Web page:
When the reports were finished, we hung around and chit chatted for a bit. Melanie, an old friend of the Pantry but first-timer at the Pantry School, said she found something recently and would we mind if she whipped up an improvised report about it? Go for it, said we, so Melanie borrowed Charlotte’s laptop and talked to us about the tanuki. It’s a Japanese raccoon/dog, which looks rather like a red panda but somehow cuter. They’re very popular in Japanese folklore and are represented as sly and mischievous, though gullible and absent-minded, and always jolly. Tanuki statues are big in Japan, often shown wearing cone-shaped hats and bearing sake. They’re commonly depicted with large bellies (like many other jolly characters) and, inspired by an actual physical characteristic of the animal in the wild, GIGANTIC TESTICLES. A quick internet search resulted in Japanese prints from the 1840s showing tanukis using their scrotums for all kinds of helpful uses. They shielded themselves from rain, they used them as fishing nets, they heaved their testicles as free weights. And then Melanie showed us this. http://www.youtube.com/watch?v=Oq8xuVnB-Pk When the laughter died down, we applauded and resumed the chit chat.
But wait, there’s more! That’s when Kaili finally got home from a rather traumatic bus ride and after bumming us out with the nature of the trauma (her bus killed a bicyclist), she reminded us that she also had a report. After a trademark non sequitur revealing Brigitte Bardot as an anti-Muslim racist, Kaili launched into her report on the Mosquito. No, not the insect. Mosquito is the nickname for a terribly annoying, high-pitched alarm that only very young people can hear, as adults have typically lost that range of their hearing. It’s used as teenager repellent in malls and event centers. If someone wants to deter shoplifting, loitering or graffiti, that’s a good way to do it. No real harm is done, although some complain that it causes headaches and isn’t fair to babies and small children. I think it’s hilarious. Naturally, the system has been one-upped in Japan. (What is it with Japan this week?) Students there have harnessed the magic of the Mosquito and turned it into a ringtone, so they can swap text messages during class and their teachers can’t hear the alert.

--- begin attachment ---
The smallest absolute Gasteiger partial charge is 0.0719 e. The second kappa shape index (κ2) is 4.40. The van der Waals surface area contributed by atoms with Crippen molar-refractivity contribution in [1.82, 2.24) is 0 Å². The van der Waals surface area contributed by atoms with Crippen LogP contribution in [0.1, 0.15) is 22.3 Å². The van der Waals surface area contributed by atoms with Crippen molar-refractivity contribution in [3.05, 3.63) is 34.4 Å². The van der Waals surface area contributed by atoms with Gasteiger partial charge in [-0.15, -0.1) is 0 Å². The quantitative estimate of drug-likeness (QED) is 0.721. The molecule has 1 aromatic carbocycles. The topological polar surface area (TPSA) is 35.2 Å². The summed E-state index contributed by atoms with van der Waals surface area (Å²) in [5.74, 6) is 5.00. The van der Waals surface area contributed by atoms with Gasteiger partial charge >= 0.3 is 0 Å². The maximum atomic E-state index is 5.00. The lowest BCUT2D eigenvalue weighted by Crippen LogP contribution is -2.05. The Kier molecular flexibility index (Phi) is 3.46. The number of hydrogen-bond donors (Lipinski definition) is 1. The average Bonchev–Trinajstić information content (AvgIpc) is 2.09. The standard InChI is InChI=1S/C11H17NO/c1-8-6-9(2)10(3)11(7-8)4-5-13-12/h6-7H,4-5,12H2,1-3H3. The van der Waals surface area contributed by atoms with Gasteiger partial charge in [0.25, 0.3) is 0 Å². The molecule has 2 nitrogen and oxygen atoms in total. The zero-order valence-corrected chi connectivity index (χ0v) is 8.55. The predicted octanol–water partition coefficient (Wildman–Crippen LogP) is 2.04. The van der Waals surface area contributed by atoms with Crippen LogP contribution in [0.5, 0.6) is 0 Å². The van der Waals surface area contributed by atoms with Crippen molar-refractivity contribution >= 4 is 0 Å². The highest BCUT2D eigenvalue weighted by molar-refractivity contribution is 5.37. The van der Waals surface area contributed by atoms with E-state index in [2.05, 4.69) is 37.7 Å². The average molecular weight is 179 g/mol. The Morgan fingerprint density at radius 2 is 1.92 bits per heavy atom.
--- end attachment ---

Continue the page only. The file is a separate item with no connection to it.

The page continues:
So during the course of the evening, our three reports grew to five, we visited Japan three times, a first-timer talked to us about rodent testicles and Kaili braved a vehicular homicide and still managed to get a report in under the wire. For a group of lame researchers, the Pantry School still manages to find a way for Report Night to be eventful in the extreme. Every Wednesday.